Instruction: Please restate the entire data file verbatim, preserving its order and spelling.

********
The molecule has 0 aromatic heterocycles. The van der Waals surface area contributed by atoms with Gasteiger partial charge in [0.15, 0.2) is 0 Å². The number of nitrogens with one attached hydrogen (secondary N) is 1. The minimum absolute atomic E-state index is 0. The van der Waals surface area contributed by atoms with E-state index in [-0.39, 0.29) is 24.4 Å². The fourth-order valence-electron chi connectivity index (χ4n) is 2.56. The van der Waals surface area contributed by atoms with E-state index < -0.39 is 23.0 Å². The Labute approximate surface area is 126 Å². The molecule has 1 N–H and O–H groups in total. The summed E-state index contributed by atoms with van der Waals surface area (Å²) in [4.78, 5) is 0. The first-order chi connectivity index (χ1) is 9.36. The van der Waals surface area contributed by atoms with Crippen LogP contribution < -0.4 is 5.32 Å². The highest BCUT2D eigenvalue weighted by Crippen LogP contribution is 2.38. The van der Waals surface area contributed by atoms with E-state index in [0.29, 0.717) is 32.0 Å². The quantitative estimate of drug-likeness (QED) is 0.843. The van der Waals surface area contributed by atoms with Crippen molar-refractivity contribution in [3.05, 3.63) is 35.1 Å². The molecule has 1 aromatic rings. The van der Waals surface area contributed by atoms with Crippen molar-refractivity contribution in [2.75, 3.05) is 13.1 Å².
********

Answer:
The molecule has 0 aromatic heterocycles. The van der Waals surface area contributed by atoms with Gasteiger partial charge in [0.15, 0.2) is 0 Å². The number of nitrogens with one attached hydrogen (secondary N) is 1. The minimum absolute atomic E-state index is 0. The van der Waals surface area contributed by atoms with E-state index in [-0.39, 0.29) is 24.4 Å². The fourth-order valence-electron chi connectivity index (χ4n) is 2.56. The van der Waals surface area contributed by atoms with E-state index < -0.39 is 23.0 Å². The Labute approximate surface area is 126 Å². The molecule has 1 N–H and O–H groups in total. The summed E-state index contributed by atoms with van der Waals surface area (Å²) in [4.78, 5) is 0. The first-order chi connectivity index (χ1) is 9.36. The van der Waals surface area contributed by atoms with Crippen LogP contribution < -0.4 is 5.32 Å². The highest BCUT2D eigenvalue weighted by Crippen LogP contribution is 2.38. The van der Waals surface area contributed by atoms with E-state index in [0.29, 0.717) is 32.0 Å². The quantitative estimate of drug-likeness (QED) is 0.843. The van der Waals surface area contributed by atoms with Crippen molar-refractivity contribution in [3.05, 3.63) is 35.1 Å². The molecule has 1 aromatic rings. The van der Waals surface area contributed by atoms with Crippen molar-refractivity contribution in [2.75, 3.05) is 13.1 Å².